Economy 'stalling' as services firms suffer cruel AprilComments Off on Economy 'stalling' as services firms suffer cruel April
Fears grew today that the UK is grinding to a halt ahead of the Brexit vote as data revealed that the economy barely grew last month.
April saw the weakest growth in services for three years, signalling a mere 0.1% rise for the overall economy, according to the purchasing managers’ index from Markit/Cips.
That is massively down on the 0.4% growth seen in the first three months of the year.
“The slowdown in the service sector follows similar weakness in manufacturing and construction to make a triple whammy of disappointing news on the health of the economy at the start of the second quarter,” said Chris Williamson, chief economist at Markit. “Some of the slowdown may be attributable to the early timing of Easter, though April also saw an increase in the number of companies reporting that uncertainty about the European Union referendum caused customers to hold back on purchases.”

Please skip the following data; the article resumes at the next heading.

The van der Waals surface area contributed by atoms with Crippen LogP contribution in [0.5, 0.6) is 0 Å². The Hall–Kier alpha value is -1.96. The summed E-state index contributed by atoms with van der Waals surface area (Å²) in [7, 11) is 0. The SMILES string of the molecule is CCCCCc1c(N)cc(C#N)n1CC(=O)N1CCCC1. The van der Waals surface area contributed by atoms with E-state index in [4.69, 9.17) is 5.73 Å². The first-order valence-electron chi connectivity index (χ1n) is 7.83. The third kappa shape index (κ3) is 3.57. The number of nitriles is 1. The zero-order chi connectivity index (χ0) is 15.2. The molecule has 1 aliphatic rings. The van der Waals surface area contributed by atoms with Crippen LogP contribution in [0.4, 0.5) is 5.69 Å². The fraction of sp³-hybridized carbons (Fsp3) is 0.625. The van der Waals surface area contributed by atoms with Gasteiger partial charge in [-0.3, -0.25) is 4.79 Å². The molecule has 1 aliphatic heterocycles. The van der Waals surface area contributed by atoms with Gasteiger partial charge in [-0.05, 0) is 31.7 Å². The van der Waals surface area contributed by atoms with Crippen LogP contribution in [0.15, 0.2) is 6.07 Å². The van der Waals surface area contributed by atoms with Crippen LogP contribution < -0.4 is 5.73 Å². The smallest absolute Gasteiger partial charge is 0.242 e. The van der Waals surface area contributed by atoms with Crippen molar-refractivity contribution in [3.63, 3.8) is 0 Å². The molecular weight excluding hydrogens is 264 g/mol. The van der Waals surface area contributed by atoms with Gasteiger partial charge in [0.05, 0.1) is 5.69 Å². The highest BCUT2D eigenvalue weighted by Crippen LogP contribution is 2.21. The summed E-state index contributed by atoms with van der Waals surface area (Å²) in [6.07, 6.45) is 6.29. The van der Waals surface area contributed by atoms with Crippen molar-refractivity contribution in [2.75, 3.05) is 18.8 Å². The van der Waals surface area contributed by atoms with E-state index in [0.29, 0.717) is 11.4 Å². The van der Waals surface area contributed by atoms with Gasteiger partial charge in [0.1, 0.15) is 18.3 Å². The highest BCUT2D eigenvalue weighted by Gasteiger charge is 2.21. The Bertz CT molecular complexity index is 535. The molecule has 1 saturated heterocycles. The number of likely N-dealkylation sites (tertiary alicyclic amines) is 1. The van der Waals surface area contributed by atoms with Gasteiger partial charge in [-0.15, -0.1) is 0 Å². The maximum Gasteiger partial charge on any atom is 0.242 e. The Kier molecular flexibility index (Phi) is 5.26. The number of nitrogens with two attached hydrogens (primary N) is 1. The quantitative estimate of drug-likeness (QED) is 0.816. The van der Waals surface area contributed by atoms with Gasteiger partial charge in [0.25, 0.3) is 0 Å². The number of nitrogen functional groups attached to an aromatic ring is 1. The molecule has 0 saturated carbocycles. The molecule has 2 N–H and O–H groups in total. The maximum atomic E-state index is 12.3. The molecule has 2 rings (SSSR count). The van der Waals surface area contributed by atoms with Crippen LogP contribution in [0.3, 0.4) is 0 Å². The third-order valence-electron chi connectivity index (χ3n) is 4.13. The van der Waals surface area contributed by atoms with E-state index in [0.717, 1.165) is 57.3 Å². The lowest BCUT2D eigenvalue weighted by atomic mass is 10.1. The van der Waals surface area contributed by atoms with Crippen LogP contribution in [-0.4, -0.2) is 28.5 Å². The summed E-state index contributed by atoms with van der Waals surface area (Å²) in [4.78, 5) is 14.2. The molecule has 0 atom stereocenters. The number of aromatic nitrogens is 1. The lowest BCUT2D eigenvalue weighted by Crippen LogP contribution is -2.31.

The index fell from 53.7 to 52.3 in April, the lowest since February 2013. Any reading above 50 indicates growth, but such a rapid slowdown indicates very little improvement.
David Noble, chief executive officer at the Chartered Institute of Procurement & Supply, said: “The looming EU referendum has had a profound effect on the sector, keeping prices relatively stagnant and delaying new orders.”
The survey also showed that the National Living Wage, which came into force last month, had pushed input prices up by the most since January 2014.
The Bank of England recently said the referendum was weighing on confidence and investment, and the impact could be more sever if the vote results in the UK leaving the EU.
Credit rating agency Moody’s today said UK banks would face higher costs in the event of a Leave vote, but that it would have little effect on the $285 billion (£200 billion) money market fund management industry in this country.